Rehomed German Corsos take a long time before they can warm up to new people and acclimatize to the new surroundings and should be handled with care.

Since they are highly energetic and social, the perfect owner of the German Corso is anyone who can provide company most of the day. Otherwise, this dog will suffer from separation anxiety and may act out when the owner is gone by destroying property.

Does This Breed Get Along With Other Pets?

The German Corso is a friendly breed, and they get along with other canines if they are socialized from a young age. Their ability to get along with another dog will also depend on the temperament of the other dog. If the dog is aggressive, German Corsos tend to get defensive and may exhibit aggressive behavior. Some dogs in this breed also exhibit territorial behavior and may not get along with a dog of the same sex.

The German Corso has a high prey drive, making it incompatible with smaller pets such as cats, birds, and rabbits. If you have them living in the same house, you must keep a close eye on them and separate them when you are not around. Of course, socialization from a young age can help, but their high prey drive can make this challenging.

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Things to Know When Owning a German Corso

The German Corso is a large and energetic dog breed and is not recommended for first-time dog owners. Some things you have to know before owning one include the following:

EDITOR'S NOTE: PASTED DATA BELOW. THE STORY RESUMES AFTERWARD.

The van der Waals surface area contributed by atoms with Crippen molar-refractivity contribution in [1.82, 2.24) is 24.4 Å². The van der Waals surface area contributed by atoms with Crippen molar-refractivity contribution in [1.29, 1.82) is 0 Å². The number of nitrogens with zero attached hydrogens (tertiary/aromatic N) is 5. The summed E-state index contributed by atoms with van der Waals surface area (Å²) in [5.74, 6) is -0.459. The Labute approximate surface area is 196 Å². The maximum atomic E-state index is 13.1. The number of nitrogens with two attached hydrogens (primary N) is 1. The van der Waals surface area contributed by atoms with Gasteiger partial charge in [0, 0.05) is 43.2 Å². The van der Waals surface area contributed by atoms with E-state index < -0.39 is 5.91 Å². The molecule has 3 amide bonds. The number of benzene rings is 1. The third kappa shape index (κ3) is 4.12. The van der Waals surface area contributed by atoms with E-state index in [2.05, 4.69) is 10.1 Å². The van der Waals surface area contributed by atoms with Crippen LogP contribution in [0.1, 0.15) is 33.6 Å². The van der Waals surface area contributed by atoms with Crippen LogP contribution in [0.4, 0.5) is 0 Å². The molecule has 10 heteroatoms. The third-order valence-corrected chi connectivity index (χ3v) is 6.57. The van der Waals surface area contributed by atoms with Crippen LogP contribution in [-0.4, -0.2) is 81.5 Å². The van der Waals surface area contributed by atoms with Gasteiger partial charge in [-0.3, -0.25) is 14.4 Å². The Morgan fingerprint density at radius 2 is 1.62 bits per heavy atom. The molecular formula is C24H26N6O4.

Food & Diet Requirements 🦴

The German Corso has no special dietary requirements and can eat most varieties of dog food. However, since they are a large and energetic breed, you must ensure you give them food to nourish and build their muscles and bones. They typically benefit from a high-protein diet with lots of vitamins since they burn calories throughout the day when playing or exercising.

If you are unsure what to feed them, you can consult a vet, who will advise you on what to feed them according to their size and age. However, it’s up to you whether to feed them raw food, dry kibble, or a homemade diet. Always double-check the ingredients and ensure all nutritional needs are met.

Balancing feeding against exercise is essential to maintain a healthy weight. The healthiest shape and size for a German Corso is a lean build; it eases pressure on the vital organs and joints and helps your dog avoid diseases such as diabetes.

Exercise 🐕

The German Corso is a highly energetic dog, requiring regular exercise to stimulate it mentally and physically. Teenagers and adults of this breed typically need more hours of exercise than older dogs since they calm down as they age and their energy levels decrease.